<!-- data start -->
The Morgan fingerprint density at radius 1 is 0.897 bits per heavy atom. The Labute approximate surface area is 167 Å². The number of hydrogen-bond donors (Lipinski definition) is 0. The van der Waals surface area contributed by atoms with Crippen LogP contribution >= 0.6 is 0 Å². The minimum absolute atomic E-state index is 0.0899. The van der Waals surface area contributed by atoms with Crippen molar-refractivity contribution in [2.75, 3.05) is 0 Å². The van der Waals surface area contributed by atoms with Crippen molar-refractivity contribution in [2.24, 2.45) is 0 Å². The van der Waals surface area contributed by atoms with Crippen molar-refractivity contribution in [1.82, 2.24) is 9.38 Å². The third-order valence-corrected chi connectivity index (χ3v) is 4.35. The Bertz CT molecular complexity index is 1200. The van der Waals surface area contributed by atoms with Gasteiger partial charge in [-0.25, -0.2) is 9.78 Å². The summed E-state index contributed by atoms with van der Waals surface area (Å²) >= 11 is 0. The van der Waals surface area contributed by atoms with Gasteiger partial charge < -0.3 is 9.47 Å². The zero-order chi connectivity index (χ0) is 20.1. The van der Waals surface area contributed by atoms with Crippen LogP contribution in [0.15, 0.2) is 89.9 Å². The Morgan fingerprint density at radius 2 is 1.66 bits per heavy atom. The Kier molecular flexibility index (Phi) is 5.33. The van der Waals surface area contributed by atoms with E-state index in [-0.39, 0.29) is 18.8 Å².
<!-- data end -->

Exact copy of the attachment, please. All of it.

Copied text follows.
The Morgan fingerprint density at radius 1 is 0.897 bits per heavy atom. The Labute approximate surface area is 167 Å². The number of hydrogen-bond donors (Lipinski definition) is 0. The van der Waals surface area contributed by atoms with Crippen LogP contribution >= 0.6 is 0 Å². The minimum absolute atomic E-state index is 0.0899. The van der Waals surface area contributed by atoms with Crippen molar-refractivity contribution in [2.75, 3.05) is 0 Å². The van der Waals surface area contributed by atoms with Crippen molar-refractivity contribution in [2.24, 2.45) is 0 Å². The van der Waals surface area contributed by atoms with Crippen molar-refractivity contribution in [1.82, 2.24) is 9.38 Å². The third-order valence-corrected chi connectivity index (χ3v) is 4.35. The Bertz CT molecular complexity index is 1200. The van der Waals surface area contributed by atoms with Gasteiger partial charge in [-0.25, -0.2) is 9.78 Å². The summed E-state index contributed by atoms with van der Waals surface area (Å²) >= 11 is 0. The van der Waals surface area contributed by atoms with Gasteiger partial charge < -0.3 is 9.47 Å². The zero-order chi connectivity index (χ0) is 20.1. The van der Waals surface area contributed by atoms with Crippen LogP contribution in [0.15, 0.2) is 89.9 Å². The Morgan fingerprint density at radius 2 is 1.66 bits per heavy atom. The Kier molecular flexibility index (Phi) is 5.33. The van der Waals surface area contributed by atoms with E-state index in [-0.39, 0.29) is 18.8 Å².